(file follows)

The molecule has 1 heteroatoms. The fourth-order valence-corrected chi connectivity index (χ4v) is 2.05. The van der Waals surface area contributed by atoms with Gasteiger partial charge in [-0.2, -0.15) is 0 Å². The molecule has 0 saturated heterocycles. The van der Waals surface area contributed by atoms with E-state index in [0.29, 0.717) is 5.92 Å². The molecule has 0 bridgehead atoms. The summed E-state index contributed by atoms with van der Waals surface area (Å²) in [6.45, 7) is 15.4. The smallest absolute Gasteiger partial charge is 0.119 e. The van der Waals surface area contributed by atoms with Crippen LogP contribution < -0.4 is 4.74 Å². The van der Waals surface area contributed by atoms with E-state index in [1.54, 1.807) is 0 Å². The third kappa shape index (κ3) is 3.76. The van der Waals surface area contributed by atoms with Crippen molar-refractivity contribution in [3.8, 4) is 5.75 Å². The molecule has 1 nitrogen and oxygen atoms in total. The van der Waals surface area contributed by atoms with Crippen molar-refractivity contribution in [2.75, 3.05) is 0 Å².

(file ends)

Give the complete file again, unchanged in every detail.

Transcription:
The molecule has 1 heteroatoms. The fourth-order valence-corrected chi connectivity index (χ4v) is 2.05. The van der Waals surface area contributed by atoms with Gasteiger partial charge in [-0.2, -0.15) is 0 Å². The molecule has 0 saturated heterocycles. The van der Waals surface area contributed by atoms with E-state index in [0.29, 0.717) is 5.92 Å². The molecule has 0 bridgehead atoms. The summed E-state index contributed by atoms with van der Waals surface area (Å²) in [6.45, 7) is 15.4. The smallest absolute Gasteiger partial charge is 0.119 e. The van der Waals surface area contributed by atoms with Crippen LogP contribution < -0.4 is 4.74 Å². The van der Waals surface area contributed by atoms with E-state index in [1.54, 1.807) is 0 Å². The third kappa shape index (κ3) is 3.76. The van der Waals surface area contributed by atoms with Crippen molar-refractivity contribution in [3.8, 4) is 5.75 Å². The molecule has 1 nitrogen and oxygen atoms in total. The van der Waals surface area contributed by atoms with Crippen molar-refractivity contribution in [2.75, 3.05) is 0 Å².